Have you ever done that? Created a content item that is of sufficient length that your session expired? You hit "Save," Joomla tells you that you are not authorized to view the resource, and you are left there with a giant blog entry that is gone for good. You think.
I had that problem several times. Joomla could react a lot better to a session timeout than by making you lose hours of work, wouldn’t you think? It’s easy enough to fix, too. But we are not going to change the Joomla code right now just to find a fix from this impasse.
What can we do right here and now to save our content? Here is a short howto with a method that might work for you, just as it saved me from a bind several times.
The first thing you need to do is nothing. Don’t panic, don’t mess around with the browser. Because if you hit refresh, the browser will still remember what you were submitting, and you can re-submit it without a problem.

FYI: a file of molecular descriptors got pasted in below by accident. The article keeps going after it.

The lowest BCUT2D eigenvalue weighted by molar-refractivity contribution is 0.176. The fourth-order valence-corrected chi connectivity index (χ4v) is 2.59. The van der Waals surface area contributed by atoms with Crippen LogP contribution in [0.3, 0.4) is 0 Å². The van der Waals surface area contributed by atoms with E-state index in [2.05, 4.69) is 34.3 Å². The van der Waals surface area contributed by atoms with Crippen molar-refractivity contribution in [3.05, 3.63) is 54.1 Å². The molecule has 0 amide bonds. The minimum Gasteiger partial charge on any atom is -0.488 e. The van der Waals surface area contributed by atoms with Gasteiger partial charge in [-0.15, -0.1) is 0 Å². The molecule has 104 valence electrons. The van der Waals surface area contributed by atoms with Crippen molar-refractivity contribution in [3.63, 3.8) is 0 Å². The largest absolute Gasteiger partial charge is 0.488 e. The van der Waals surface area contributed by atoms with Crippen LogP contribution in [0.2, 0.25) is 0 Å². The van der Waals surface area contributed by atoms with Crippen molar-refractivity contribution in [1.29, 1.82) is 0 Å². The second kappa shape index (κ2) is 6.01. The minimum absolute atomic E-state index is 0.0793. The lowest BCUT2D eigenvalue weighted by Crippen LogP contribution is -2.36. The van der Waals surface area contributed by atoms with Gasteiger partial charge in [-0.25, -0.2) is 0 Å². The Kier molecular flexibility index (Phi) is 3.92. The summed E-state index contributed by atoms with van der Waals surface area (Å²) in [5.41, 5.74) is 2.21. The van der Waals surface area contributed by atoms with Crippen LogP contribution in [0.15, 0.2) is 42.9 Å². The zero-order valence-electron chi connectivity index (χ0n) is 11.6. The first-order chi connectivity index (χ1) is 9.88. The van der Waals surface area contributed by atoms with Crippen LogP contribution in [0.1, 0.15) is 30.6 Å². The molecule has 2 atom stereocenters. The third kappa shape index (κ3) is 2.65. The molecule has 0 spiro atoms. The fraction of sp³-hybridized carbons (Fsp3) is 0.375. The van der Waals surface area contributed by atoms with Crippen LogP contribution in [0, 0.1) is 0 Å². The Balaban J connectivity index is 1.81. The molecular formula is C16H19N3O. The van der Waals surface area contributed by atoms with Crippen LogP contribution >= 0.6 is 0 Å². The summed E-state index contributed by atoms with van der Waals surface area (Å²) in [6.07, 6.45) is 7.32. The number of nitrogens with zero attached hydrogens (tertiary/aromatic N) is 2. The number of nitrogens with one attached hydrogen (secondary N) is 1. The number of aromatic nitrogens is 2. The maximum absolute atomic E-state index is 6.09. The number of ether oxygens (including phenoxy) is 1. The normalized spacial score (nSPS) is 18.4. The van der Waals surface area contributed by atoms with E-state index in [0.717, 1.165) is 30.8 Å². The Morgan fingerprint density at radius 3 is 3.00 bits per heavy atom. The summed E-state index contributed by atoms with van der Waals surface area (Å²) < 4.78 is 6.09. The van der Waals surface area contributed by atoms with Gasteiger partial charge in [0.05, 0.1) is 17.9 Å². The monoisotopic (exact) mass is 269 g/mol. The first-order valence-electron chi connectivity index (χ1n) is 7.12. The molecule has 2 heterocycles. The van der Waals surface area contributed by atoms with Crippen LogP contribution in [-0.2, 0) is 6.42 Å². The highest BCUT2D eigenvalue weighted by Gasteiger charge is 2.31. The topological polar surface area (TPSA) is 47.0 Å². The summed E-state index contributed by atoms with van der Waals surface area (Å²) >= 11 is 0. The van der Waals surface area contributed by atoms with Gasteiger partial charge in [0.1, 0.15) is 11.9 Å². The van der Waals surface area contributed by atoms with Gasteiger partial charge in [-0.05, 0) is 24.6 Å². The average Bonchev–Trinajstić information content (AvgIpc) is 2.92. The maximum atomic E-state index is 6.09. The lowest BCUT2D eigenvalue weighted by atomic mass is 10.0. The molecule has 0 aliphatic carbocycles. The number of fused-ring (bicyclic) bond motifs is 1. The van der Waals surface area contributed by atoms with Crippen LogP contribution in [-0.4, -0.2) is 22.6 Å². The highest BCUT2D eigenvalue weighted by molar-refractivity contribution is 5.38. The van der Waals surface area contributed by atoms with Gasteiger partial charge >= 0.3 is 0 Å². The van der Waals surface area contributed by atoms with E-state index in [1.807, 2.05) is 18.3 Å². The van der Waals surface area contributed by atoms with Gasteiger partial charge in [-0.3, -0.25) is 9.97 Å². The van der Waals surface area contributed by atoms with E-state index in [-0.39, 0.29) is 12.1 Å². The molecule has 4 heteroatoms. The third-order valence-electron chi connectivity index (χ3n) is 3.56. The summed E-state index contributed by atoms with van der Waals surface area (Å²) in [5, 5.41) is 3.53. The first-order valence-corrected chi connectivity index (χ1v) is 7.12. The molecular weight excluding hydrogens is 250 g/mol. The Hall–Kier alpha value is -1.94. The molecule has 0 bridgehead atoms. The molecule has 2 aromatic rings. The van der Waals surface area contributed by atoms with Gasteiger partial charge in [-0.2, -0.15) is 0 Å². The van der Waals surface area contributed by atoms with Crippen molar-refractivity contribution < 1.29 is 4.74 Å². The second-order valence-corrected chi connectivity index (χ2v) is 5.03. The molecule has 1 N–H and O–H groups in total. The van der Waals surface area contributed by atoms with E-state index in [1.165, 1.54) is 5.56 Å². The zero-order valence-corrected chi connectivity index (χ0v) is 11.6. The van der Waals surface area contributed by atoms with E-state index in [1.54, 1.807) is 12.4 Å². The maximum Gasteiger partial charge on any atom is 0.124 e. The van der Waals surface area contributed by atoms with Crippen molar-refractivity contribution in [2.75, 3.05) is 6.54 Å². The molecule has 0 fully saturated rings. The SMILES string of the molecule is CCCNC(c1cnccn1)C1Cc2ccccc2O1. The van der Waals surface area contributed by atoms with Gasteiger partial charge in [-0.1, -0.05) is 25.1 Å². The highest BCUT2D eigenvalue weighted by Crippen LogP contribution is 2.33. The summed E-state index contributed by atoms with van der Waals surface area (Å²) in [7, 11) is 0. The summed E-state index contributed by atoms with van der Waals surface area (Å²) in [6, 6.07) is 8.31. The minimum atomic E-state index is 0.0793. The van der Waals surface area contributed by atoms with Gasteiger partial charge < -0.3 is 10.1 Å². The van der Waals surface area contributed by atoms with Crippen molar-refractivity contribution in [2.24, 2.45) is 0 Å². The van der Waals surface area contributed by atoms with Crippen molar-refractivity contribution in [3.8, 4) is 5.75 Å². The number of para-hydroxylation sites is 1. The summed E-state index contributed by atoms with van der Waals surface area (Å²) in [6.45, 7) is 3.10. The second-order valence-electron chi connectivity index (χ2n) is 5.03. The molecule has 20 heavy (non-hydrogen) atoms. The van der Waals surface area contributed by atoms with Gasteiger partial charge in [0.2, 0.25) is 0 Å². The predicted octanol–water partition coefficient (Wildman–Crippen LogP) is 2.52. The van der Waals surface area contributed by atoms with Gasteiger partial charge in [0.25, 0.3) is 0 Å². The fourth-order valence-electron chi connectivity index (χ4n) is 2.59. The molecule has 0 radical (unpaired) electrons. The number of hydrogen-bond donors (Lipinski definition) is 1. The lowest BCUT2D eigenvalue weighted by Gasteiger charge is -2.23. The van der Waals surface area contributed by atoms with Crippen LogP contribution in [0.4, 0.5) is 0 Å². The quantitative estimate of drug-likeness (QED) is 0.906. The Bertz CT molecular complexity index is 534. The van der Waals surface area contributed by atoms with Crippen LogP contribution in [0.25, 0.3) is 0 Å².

Unfortunately for us, Joomla sends two tokens of authentication: a cookie (which you could refresh by logging on in a different window) and a form token (which gets sent with your request and cannot be refreshed this way). Maybe your token is still valid, and it’s only the cookie that expired! Just open a new tab, navigate to the site you were posting to, log in. Go back to the tab from which you submitted the form and hit refresh. Maybe that’s the end of the story for you now.
If that didn’t work, we need to use some more advanced technology. I typically use a "wire sniffer" for this kind of purpose, but a listening proxy would work just as well.
I installed Wireshark, a really useful program that allows you to sniff traffic on your computer. Once started, Wireshark records everything that’s going on on your network. If you start it and refresh the browser from which you made the content submission, Wireshark will record that submission.